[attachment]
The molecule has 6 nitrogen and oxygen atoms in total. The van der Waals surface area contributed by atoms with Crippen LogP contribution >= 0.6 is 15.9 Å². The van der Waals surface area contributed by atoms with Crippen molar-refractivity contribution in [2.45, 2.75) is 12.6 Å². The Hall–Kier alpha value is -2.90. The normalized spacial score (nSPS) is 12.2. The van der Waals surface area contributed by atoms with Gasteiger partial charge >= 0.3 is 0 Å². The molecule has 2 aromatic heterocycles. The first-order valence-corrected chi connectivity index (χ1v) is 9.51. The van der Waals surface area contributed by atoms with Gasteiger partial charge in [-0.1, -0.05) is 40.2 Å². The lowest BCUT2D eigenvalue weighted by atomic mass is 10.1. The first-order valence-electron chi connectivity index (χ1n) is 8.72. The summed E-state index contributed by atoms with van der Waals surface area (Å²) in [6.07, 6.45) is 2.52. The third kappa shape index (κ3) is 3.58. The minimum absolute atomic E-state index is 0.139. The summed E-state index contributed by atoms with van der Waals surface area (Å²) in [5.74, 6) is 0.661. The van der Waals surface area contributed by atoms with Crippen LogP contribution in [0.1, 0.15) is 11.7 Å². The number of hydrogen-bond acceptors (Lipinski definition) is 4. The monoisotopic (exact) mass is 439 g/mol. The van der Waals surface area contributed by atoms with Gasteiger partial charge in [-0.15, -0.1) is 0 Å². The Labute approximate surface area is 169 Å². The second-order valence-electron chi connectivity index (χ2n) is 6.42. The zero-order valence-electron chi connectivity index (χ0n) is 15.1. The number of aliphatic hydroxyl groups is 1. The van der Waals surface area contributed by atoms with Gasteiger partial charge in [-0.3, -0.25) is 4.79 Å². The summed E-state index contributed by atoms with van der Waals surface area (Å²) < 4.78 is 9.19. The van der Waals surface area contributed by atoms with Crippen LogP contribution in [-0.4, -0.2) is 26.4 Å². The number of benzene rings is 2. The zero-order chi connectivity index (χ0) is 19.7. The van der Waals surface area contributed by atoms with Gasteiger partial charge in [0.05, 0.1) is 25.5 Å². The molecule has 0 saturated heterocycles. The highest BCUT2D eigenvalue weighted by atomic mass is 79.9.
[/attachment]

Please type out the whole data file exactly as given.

The molecule has 6 nitrogen and oxygen atoms in total. The van der Waals surface area contributed by atoms with Crippen LogP contribution >= 0.6 is 15.9 Å². The van der Waals surface area contributed by atoms with Crippen molar-refractivity contribution in [2.45, 2.75) is 12.6 Å². The Hall–Kier alpha value is -2.90. The normalized spacial score (nSPS) is 12.2. The van der Waals surface area contributed by atoms with Gasteiger partial charge >= 0.3 is 0 Å². The molecule has 2 aromatic heterocycles. The first-order valence-corrected chi connectivity index (χ1v) is 9.51. The van der Waals surface area contributed by atoms with Gasteiger partial charge in [-0.1, -0.05) is 40.2 Å². The lowest BCUT2D eigenvalue weighted by atomic mass is 10.1. The first-order valence-electron chi connectivity index (χ1n) is 8.72. The summed E-state index contributed by atoms with van der Waals surface area (Å²) in [6.07, 6.45) is 2.52. The third kappa shape index (κ3) is 3.58. The minimum absolute atomic E-state index is 0.139. The summed E-state index contributed by atoms with van der Waals surface area (Å²) in [5.74, 6) is 0.661. The van der Waals surface area contributed by atoms with Crippen LogP contribution in [0.1, 0.15) is 11.7 Å². The number of hydrogen-bond acceptors (Lipinski definition) is 4. The monoisotopic (exact) mass is 439 g/mol. The van der Waals surface area contributed by atoms with Gasteiger partial charge in [-0.15, -0.1) is 0 Å². The Labute approximate surface area is 169 Å². The second-order valence-electron chi connectivity index (χ2n) is 6.42. The zero-order valence-electron chi connectivity index (χ0n) is 15.1. The number of aliphatic hydroxyl groups is 1. The van der Waals surface area contributed by atoms with Gasteiger partial charge in [-0.3, -0.25) is 4.79 Å². The summed E-state index contributed by atoms with van der Waals surface area (Å²) < 4.78 is 9.19. The van der Waals surface area contributed by atoms with Crippen LogP contribution in [-0.4, -0.2) is 26.4 Å². The number of benzene rings is 2. The zero-order chi connectivity index (χ0) is 19.7. The van der Waals surface area contributed by atoms with Gasteiger partial charge in [0.05, 0.1) is 25.5 Å². The molecule has 0 saturated heterocycles. The highest BCUT2D eigenvalue weighted by atomic mass is 79.9.